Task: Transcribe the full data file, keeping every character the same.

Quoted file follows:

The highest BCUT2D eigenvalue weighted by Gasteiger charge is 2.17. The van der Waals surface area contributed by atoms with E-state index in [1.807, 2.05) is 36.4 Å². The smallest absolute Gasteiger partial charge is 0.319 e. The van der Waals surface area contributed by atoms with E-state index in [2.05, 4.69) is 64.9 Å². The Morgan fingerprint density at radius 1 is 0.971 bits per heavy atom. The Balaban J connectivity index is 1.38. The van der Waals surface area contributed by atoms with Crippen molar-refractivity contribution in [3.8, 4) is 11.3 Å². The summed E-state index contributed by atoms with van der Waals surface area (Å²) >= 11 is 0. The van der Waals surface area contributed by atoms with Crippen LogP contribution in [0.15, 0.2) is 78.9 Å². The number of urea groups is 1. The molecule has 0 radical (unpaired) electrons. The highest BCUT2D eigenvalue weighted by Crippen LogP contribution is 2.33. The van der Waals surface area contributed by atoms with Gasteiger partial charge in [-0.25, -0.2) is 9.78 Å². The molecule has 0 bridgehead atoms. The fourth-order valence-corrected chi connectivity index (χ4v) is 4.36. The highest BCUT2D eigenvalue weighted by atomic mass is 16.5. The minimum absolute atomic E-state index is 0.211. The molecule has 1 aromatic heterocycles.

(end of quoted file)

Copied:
The highest BCUT2D eigenvalue weighted by Gasteiger charge is 2.17. The van der Waals surface area contributed by atoms with E-state index in [1.807, 2.05) is 36.4 Å². The smallest absolute Gasteiger partial charge is 0.319 e. The van der Waals surface area contributed by atoms with E-state index in [2.05, 4.69) is 64.9 Å². The Morgan fingerprint density at radius 1 is 0.971 bits per heavy atom. The Balaban J connectivity index is 1.38. The van der Waals surface area contributed by atoms with Crippen molar-refractivity contribution in [3.8, 4) is 11.3 Å². The summed E-state index contributed by atoms with van der Waals surface area (Å²) >= 11 is 0. The van der Waals surface area contributed by atoms with Crippen LogP contribution in [0.15, 0.2) is 78.9 Å². The number of urea groups is 1. The molecule has 0 radical (unpaired) electrons. The highest BCUT2D eigenvalue weighted by Crippen LogP contribution is 2.33. The van der Waals surface area contributed by atoms with Gasteiger partial charge in [-0.25, -0.2) is 9.78 Å². The molecule has 0 bridgehead atoms. The fourth-order valence-corrected chi connectivity index (χ4v) is 4.36. The highest BCUT2D eigenvalue weighted by atomic mass is 16.5. The minimum absolute atomic E-state index is 0.211. The molecule has 1 aromatic heterocycles.